The Dramatic Works of William Shakspeare: To which are Added His Miscellaneous Poems ...
J. Walker, 1821
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answer Antony Apem arms Attendants bear better blood bring brother Cæsar Cassio cause Cleo comes daughter dead dear death dost doth draw Emil Enter Exeunt Exit eyes fair fall false father fear follow fool fortune friends give gods gone grace Hamlet hand hast hath head hear heard heart heaven hold honest honour I'll Iago Italy keep Kent kind king lady Lear leave live look lord madam marry matter means mind nature never night noble once play poor Post pray present Queen SCENE seen Serv servant shew soldier soul speak stand sure sweet sword tell thank thee there's thine thing thou thou art thought Timon true villain What's wife
Page 142 - If it be you that stir these daughters' hearts Against their father, fool me not so much To bear it tamely : touch me with noble anger ! And let not women's weapons, water-drops, Stain my man's cheeks !— No, you unnatural hags, I will have such revenges on you both, That all the world shall — I will do such things — What they are yet I know not ; but they shall be The terrors of the earth.
Page 203 - gainst that season comes Wherein our Saviour's birth is celebrated, The bird of dawning singeth all night long : And then, they say, no spirit dare stir abroad ; The nights are wholesome ; then no planets strike No fairy takes, nor witch hath power to charm, So hallow'd and so gracious is the time.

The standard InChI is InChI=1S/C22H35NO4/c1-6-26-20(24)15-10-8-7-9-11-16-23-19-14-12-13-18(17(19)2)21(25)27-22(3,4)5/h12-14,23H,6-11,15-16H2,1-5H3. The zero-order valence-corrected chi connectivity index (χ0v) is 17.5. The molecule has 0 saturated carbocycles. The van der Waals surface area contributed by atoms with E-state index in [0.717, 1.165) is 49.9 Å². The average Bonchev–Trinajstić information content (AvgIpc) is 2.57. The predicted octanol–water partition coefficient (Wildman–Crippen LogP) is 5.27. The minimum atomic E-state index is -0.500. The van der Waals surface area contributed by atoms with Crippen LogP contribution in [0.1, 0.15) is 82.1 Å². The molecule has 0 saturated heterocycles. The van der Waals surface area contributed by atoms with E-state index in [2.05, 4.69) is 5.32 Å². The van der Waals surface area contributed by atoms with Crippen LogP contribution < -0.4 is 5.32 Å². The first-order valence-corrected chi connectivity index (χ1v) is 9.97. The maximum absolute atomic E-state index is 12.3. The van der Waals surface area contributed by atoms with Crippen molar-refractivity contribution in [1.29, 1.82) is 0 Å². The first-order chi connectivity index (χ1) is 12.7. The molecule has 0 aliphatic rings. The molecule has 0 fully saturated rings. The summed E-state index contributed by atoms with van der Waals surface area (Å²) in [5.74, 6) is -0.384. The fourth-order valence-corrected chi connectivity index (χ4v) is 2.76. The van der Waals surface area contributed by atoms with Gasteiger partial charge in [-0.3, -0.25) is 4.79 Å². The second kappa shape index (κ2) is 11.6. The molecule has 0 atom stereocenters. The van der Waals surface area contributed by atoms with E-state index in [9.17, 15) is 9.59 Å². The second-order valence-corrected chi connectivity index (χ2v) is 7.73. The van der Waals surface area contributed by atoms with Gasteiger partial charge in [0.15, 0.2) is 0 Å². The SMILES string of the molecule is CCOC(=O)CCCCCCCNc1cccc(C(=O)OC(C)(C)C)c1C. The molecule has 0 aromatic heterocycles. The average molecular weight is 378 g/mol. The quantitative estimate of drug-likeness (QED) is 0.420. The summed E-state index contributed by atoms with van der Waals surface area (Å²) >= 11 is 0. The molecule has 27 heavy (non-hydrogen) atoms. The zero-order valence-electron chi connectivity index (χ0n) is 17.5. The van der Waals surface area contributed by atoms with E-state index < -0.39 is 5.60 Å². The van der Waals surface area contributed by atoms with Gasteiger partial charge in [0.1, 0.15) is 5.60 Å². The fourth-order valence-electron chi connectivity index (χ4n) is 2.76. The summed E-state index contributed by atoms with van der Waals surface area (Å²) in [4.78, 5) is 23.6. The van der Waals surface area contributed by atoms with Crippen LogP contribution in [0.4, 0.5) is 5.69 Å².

Page 260 - O shame! where is thy blush? Rebellious hell, If thou canst mutine in a matron's bones, To flaming youth let virtue be as wax, And melt in her own fire: proclaim no shame When the compulsive ardour gives the charge, Since frost itself as actively doth burn, And reason panders will. Queen. O Hamlet, speak no more: Thou turn'st mine eyes into my very soul; And there I see such black and grained spots As will not leave their tinct.
Page 215 - So, oft it chances in particular men, That, for some vicious mole of nature in them, As, in their birth, (wherein they are not guilty, Since nature cannot choose his origin,) By the o'er-growth of some complexion, Oft breaking down the pales and forts of reason; Or by some habit, that too much o'er-leavens The form of plausive manners; — that these men, — Carrying, I say, the stamp of one defect...
Page 219 - Remember thee? Ay, thou poor ghost, while memory holds a seat In this distracted globe. Remember thee? Yea, from the table of my memory I'll wipe away all trivial fond records, All saws of books, all forms, all pressures past, That youth and observation copied there; And. thy commandment all alone shall live Within the book and volume of my brain, Unmix'd with baser matter: yes, by heaven.
Page 247 - That they are not a pipe for fortune's finger To sound what stop she please. Give me that man That is not passion's slave, and I will wear him In my heart's core, ay, in my heart of heart, As I do thee.
Page 192 - Vex not his ghost: — O, let him pass ! || he hates him, That would upon the rack of this tough world Stretch him out longer.
Page 212 - Neither a borrower, nor a lender be; For loan oft loses both itself and friend, And borrowing dulls the edge of husbandry. This above all: to thine own self be true, And it must follow, as the night the day, Thou canst not then be false to any man.
Page 555 - It is the cause, it is the cause, my soul — Let me not name it to you, you chaste stars ! — It is the cause.
Page 192 - And my poor fool is hang'd! No, no, no life: Why should a dog, a horse, a rat, have life, And thou no breath at all ? O, thou wilt come no more, Never, never, never, never, never! — Pray you, undo this button: Thank you, sir.